For thousands of years, horses have obeyed our commands.
It's why we rode them into battle, use them as farmhands, and - more recently - draw on them for therapy and rehabilitation programs.
But new research into human-equine communication confirms horses aren't just able to listen to us; they're able to talk back.
A study conducted by Norwegian animal behaviour experts has found horses are able to convey their preferences to handlers by touching symbols with their noses.
The researchers trained 23 horses, of various ages and breeds, for up to 15 minutes a day on how to approach and touch a board in order to tell the handler whether whether they were too cold, too warm or just right.
One of the symbols meant "blanket on", the second meant "blanket off" and the third symbol meant "no change".
After two weeks, the horses were all able to tell their handlers if they wanted their blanket put on or taken off by touching the corresponding symbol.
The animals were tested in all sorts of conditions, including warm weather as well as rain and snow.
"The horses not only became able to discriminate the three symbols and associate each of them with a specific outcome ... they were also able to understand the effect a change in blanketing status would have on their thermal wellbeing," the study reads.
However, before you start dreaming up scenes reminiscent of the talking horse from Mr Ed, it's important to understand horses have always communicated with humans.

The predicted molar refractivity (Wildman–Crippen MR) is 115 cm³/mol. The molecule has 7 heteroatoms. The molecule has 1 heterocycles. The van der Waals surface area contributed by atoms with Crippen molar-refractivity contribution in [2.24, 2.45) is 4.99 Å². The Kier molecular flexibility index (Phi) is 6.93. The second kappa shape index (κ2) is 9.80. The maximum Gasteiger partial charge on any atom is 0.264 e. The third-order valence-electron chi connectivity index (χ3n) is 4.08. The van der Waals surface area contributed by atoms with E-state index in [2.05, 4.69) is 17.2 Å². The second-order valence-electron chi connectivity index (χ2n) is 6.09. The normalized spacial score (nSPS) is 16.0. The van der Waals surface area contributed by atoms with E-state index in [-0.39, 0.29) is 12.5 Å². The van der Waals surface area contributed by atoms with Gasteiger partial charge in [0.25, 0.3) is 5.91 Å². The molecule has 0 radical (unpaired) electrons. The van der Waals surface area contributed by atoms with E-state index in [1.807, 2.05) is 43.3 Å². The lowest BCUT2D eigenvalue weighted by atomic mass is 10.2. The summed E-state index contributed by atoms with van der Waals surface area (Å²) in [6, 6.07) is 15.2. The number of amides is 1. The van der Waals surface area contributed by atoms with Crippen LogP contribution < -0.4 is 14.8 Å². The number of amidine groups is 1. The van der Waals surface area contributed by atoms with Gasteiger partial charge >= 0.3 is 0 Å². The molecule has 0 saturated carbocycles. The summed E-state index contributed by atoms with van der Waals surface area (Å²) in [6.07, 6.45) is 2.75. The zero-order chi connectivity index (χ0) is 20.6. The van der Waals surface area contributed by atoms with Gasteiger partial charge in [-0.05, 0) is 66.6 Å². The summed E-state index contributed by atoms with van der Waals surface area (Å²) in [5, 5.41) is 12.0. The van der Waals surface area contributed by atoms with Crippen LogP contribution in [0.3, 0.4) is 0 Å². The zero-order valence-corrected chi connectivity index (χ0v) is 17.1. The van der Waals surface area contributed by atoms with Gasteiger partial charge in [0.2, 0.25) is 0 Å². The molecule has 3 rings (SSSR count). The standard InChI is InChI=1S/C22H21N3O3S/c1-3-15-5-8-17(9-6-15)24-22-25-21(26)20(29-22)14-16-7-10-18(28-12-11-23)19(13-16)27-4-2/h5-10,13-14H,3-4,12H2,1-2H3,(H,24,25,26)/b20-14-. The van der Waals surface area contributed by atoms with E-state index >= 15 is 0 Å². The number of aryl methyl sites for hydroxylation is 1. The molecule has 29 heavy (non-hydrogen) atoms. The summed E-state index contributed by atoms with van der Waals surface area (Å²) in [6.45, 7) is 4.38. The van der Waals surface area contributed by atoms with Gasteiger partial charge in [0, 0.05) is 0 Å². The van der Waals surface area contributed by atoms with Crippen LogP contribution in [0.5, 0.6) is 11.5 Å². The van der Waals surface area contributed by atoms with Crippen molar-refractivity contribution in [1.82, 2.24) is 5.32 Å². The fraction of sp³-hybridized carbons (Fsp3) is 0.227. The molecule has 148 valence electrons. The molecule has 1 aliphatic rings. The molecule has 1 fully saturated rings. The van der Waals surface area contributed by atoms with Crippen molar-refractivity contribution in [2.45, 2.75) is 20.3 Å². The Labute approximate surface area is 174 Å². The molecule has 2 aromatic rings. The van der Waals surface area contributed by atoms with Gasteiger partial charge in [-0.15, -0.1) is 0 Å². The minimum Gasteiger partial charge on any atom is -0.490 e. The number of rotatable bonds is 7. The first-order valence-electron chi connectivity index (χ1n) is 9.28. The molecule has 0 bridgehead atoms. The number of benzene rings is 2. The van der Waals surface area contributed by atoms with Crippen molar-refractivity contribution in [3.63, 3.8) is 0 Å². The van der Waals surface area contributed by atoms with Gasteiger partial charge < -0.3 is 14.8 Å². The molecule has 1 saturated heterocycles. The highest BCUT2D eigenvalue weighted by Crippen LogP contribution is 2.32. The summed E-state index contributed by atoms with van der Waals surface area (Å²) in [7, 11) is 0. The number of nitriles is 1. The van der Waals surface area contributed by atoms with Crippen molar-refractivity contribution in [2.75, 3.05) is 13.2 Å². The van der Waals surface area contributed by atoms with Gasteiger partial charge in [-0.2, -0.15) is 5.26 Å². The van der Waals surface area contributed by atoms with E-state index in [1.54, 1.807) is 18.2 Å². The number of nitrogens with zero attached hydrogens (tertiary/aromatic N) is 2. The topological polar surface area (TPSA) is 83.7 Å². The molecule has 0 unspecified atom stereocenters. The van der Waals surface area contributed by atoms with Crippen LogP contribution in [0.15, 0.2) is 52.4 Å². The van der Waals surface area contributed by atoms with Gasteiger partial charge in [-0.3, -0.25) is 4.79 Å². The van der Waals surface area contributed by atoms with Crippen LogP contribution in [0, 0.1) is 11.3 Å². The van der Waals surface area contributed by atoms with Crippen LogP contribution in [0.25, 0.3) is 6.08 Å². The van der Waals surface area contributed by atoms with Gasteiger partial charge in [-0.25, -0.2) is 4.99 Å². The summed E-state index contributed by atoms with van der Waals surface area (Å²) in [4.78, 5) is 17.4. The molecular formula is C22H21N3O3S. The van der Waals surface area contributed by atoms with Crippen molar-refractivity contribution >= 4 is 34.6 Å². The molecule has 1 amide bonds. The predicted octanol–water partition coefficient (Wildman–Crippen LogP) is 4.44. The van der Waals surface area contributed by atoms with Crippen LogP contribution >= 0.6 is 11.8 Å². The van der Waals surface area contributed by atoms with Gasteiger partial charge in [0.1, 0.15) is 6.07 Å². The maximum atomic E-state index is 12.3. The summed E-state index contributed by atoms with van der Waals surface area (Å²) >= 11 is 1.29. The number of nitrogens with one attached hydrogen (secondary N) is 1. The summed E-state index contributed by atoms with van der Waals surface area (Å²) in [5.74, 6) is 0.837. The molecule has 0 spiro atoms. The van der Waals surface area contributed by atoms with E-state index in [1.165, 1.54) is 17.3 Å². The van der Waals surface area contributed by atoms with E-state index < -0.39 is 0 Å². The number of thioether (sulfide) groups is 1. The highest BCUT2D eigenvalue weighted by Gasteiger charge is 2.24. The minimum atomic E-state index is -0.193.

Equine experts say it's just that most people don't realise the horse is trying to talk to them in the first place.
Kim Wren, the owner of Wedgetail Rides in the Yarra Valley, said the people in this study have simply taken the time to listen to the horses involved.
"We're often talking to horses, telling them what they can and can't do," she said.
"But a lot of horses communicate with humans and each other through body language. We need to listen by watching the body language. This is exactly what these people [the researchers] are doing - they've taught them cues."
Ms Wren has a herd of 17 horses she uses for classes with at-risk youth or people living with disabilities.
She said her horses also tell her if they don't want to be rugged up.
"If I go to rug up the horse and the horse walks off, it's saying it doesn't want it on," she said.
"If they walk up, they do. You listen to the horse by observing."
By Broede Carmody
With many thanks to The Age